The History Of St Peters Lodge 419
The first meeting of the Lodge (then No. 607) took place on Monday 6 October 1834, so 2009 was its 175th Anniversary year. St Peter's is the 4th oldest extant Masonic Lodge in Staffordshire, and the oldest still meeting in the Masonic Hall, Wolverhampton. The Lodge was created at the instance of Noah's Ark Lodge, and the then Master of that Lodge, George Hilton, installed the first Master of St Peter's Lodge.
In December 1835 the members of St Peters Lodge presented a commemorative jewel to George Hilton, and this was returned to the Lodge in 1964 and remains in its possession. Each year it is traditionally presented to the Immediate Past Master.
The first Master of St Peter's Lodge was Christopher Taylor Darby, Chief Clerk at Wolverhampton's Cock Street Post Office. He presented the Lodge with a 1614 edition of the so-called "Breeches Bible", which still appears on the Master's pedestal today.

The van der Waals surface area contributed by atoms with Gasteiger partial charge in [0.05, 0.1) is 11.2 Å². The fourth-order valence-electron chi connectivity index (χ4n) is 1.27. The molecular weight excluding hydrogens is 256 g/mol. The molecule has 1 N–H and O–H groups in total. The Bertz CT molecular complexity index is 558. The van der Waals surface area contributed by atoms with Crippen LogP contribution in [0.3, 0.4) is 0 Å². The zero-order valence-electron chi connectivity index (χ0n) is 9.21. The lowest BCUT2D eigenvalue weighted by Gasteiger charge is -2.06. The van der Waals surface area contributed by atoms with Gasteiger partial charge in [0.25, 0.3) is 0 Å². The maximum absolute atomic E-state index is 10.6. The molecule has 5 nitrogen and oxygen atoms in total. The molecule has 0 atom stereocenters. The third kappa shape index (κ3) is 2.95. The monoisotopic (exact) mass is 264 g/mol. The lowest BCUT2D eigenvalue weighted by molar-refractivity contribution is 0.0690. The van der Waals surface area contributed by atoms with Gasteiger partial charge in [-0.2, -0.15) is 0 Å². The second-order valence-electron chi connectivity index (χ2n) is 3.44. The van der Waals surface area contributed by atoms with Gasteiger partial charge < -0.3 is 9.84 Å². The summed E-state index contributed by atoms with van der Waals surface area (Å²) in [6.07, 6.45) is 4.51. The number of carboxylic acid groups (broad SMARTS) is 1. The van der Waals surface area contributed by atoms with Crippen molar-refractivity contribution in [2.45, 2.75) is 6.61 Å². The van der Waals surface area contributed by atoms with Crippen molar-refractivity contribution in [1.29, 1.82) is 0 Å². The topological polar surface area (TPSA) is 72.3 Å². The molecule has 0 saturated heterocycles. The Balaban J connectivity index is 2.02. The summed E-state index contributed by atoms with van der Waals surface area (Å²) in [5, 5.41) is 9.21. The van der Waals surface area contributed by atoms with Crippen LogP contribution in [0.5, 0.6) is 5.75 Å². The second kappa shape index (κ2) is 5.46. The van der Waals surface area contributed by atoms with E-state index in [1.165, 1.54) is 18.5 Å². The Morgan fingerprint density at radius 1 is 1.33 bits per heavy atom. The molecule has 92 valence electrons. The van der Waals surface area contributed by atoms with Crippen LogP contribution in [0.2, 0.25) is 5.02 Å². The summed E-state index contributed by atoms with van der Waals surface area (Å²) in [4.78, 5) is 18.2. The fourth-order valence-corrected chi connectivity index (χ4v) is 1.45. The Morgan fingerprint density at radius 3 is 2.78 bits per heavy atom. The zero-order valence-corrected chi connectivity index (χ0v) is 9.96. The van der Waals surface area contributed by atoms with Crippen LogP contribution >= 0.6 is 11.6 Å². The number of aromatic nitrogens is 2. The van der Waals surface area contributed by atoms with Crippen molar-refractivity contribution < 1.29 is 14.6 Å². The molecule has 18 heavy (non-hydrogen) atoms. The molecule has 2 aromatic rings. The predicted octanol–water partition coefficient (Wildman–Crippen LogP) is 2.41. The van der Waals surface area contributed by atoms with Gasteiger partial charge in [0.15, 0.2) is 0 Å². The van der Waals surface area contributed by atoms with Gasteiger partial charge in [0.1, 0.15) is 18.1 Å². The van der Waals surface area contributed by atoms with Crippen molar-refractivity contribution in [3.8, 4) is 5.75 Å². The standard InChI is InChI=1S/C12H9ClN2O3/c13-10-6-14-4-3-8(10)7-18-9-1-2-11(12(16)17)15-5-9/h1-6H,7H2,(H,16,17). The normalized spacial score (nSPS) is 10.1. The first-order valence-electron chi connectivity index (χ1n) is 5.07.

The Lodge originally met on Mondays but in 1852 this was changed to the Thursdays still used today (see Lodge Programme for details of the Lodge formal and social programme for the current calendar year). In 1863 the Lodge number was changed to its current 419.
The Lodge had membership difficulties in its early years but eventually prospered and in 1853 a former Master of the Lodge, Col. George Augustus Vernon, became Provincial Grand Master for Staffordshire. In the early years the Lodge generally met at the Star and Garter Hotel in Victoria Street, but in 1923 it moved to the new Masonic Temple in Darlington Street and to the present Masonic Hall when it was opened in 1964.
The Lodge celebrated its 1,500th meeting in 1993 and celebrated its 175th anniversary in October 2009. St Peter's is proud of the high standard of presentation of Masonic ritual for which it is renowned.